I can't count the number of times during my years working in large corporations that I heard a CEO, or some other senior executive, proclaim a market segment or niche to be "too small to be interesting". Hell, I'm sure I said it plenty of times myself.
Corporate management is obsessed with growth. As one of my mentors once quipped "Growth covers a multitude of sins". And he was right, it does. Sloppy practices, inefficiencies, bad decisions -- they all can be made to look small by rapid growth rates.
And shareholders love growth, too. It is the most important factor in determining the value of a business after it's current earnings. "How fast is it growing?" I often heard. Faster growth begets higher multiples, which begets improved stock price, which begets executive rewards.
But when you're already really big, it takes BIG growth to move the needle. And because of that, executives are usually focused on doing BIG deals in BIG markets, with the intentions of capturing BIG share. And big markets tend to share a common characteristic -- there are lots of competitors in them, and those competitors inevitably pull prices down to the lowest common denominator.
Now this sin is by no means universal in big companies. A few larger corporations seem to realize that the more attractive markets tend to be those where there are limited competitors and fewer price pressures. They would rather do multiple small deals, placing many smaller bets, and hope to capitalize on these juicier opportunities. But getting growth this way isn't easy.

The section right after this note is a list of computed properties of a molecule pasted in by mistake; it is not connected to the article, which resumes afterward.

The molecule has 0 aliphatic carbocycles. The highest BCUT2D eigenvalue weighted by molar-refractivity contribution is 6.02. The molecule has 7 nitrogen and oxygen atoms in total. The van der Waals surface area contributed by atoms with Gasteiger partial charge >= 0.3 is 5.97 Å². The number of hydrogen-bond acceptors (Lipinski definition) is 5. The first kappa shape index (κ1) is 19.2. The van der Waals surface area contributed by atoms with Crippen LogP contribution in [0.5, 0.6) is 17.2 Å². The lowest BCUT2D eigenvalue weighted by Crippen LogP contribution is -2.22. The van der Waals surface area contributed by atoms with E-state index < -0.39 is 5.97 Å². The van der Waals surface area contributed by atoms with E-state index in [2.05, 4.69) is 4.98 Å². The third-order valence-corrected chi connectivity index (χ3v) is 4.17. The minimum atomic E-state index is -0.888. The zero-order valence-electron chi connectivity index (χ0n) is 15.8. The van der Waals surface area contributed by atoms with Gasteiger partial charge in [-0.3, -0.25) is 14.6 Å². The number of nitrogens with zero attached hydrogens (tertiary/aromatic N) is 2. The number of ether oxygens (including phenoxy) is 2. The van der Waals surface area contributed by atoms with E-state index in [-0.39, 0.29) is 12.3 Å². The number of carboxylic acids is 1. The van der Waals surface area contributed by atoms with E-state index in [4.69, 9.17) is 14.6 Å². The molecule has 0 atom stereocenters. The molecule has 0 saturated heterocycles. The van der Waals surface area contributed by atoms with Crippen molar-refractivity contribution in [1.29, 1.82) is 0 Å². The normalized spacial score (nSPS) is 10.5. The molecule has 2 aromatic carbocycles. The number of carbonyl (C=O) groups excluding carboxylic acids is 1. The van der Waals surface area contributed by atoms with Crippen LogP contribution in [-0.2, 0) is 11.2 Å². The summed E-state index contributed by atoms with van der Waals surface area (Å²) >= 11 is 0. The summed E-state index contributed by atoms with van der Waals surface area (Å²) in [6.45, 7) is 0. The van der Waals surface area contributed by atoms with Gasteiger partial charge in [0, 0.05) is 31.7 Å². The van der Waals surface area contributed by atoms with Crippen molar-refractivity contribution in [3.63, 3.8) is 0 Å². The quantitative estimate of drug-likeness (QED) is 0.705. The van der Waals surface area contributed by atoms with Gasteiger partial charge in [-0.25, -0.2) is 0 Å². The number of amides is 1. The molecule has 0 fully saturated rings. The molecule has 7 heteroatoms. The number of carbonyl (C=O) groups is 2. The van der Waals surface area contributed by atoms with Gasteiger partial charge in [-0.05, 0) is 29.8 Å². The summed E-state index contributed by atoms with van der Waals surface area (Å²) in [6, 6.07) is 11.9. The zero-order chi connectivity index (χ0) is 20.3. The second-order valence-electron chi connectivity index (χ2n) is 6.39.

Most large corporations believe they need to leverage their administrative costs . And so it is a rare to find a large corporation properly staffed to pursue many smaller niche markets. And ever rarer to find one that can consistently integrate those opportunities into their existing management framework.
Small companies, however, tend to live in such small spaces. They develop unique skills and capabilities specifically to exploit niche markets. They aren't as obsessed with growth, and are willing to be more patient, knowing their future is much more secure in a small corner of the market than buffeted about in the midst of commodity product price wars.
Once a large corporation has a commodity product mentality, they inevitably think of all their products in terms of ever lower production costs through scale, driven by customer demands for ever lower prices. Should, by some stroke of luck, such a company end up with a niche business filled with opportunity for high profits and limited competition, they typically blunder about like a bull in a china shop, upsetting the delicate balance that allowed the niche to exist in the first place, and invariably causing pricing to collapse. They feel they are winning a war, but are, in fact, destroying value by their commoditization of the market.